Blackwell Publishing Journal Backfiles 1879-2005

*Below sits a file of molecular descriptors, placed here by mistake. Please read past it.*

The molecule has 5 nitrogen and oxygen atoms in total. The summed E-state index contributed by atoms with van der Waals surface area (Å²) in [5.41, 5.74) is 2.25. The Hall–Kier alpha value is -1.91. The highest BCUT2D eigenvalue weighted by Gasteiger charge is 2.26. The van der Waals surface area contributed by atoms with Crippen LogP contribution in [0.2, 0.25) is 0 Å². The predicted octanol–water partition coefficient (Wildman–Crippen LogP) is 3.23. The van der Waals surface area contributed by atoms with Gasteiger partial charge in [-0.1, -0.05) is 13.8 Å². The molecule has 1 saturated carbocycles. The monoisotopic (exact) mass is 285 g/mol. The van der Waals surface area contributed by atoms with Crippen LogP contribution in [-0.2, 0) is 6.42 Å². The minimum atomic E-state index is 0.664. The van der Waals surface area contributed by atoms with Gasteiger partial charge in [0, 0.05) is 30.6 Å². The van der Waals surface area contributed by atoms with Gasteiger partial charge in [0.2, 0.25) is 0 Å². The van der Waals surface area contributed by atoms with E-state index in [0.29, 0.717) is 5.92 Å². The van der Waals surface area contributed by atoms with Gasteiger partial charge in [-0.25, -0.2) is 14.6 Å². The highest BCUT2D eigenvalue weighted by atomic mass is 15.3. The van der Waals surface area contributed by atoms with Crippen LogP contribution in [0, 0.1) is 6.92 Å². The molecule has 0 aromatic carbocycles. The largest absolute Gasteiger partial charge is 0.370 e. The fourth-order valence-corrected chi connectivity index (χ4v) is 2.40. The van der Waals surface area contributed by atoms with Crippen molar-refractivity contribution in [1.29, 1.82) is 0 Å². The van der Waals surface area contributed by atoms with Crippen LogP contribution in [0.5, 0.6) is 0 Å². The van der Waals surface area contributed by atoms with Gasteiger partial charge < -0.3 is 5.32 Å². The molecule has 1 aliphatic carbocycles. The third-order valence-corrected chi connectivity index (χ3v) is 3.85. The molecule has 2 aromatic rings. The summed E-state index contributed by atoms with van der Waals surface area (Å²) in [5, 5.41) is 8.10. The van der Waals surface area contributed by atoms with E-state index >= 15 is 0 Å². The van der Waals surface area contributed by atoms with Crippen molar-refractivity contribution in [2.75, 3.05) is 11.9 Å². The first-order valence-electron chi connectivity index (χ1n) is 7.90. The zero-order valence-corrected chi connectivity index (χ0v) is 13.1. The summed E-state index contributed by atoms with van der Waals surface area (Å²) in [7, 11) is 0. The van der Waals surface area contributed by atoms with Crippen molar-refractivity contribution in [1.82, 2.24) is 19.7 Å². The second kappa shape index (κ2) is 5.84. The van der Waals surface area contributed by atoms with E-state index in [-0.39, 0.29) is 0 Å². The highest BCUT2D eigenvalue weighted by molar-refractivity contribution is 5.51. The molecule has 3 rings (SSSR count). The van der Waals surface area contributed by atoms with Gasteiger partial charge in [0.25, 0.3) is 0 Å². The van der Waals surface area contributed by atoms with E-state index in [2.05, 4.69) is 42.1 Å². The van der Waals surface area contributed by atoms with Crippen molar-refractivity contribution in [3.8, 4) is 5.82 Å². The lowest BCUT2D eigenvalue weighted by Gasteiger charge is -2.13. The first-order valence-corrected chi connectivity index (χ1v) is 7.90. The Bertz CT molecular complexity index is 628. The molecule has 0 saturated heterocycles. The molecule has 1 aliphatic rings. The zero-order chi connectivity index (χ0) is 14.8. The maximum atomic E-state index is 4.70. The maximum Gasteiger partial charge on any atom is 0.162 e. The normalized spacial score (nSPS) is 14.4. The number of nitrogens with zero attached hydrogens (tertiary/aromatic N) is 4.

This paper summarizes studies on antibody formation in the bone marrow and the suppressive effects of intravenous immunization with allogeneic blood cells on T-cell function in mice. The latter studies were extended by employing the limiting dilution culture system developed in Ivan Lefkovits' laboratory and implemented in collaboration with Lucien Aarden. Thereby, the functional data were complemented with frequencies of alloantigen-activated helper (Th) and suppressor T cells after intravenous alloimmunization. These results led the Rotterdam group to studies on the prevention of rejection of the foetal ‘allograft’. Th cells are central in foetal allograft rejection and pregnancy success. Characteristic for human pregnancy is the production of the glycoprotein chorionic gonadotropin (hCG) hormone. The in vivo liberated peptide fragments originating from nicking of the sequence MTRVLQGVLPALPQ in the β-chain of hCG were considered for their immunoregulating capacity related to pregnancy success. These peptides – prepared synthetically – (MTR, MTRV, LQG, LQGV, VLPALP and others) indeed showed a remarkable spectrum of biological effects (e.g. modulation of angiogenesis, inhibition of septic shock syndrome, prevention of diabetes and reduction of ischaemia-reperfusion damage). The paper interprets and generalizes these findings and projects them into various research directions, especially towards the proteomics framework studies built up in Ivan Lefkovits' laboratory in the nineties. During the time period, when Ivan spent a mini-sabbatical in Rotterdam (months after closing down the BII) more detailed discussions were intiated. This paper is meant to keep the discussions between the involved research groups going on.
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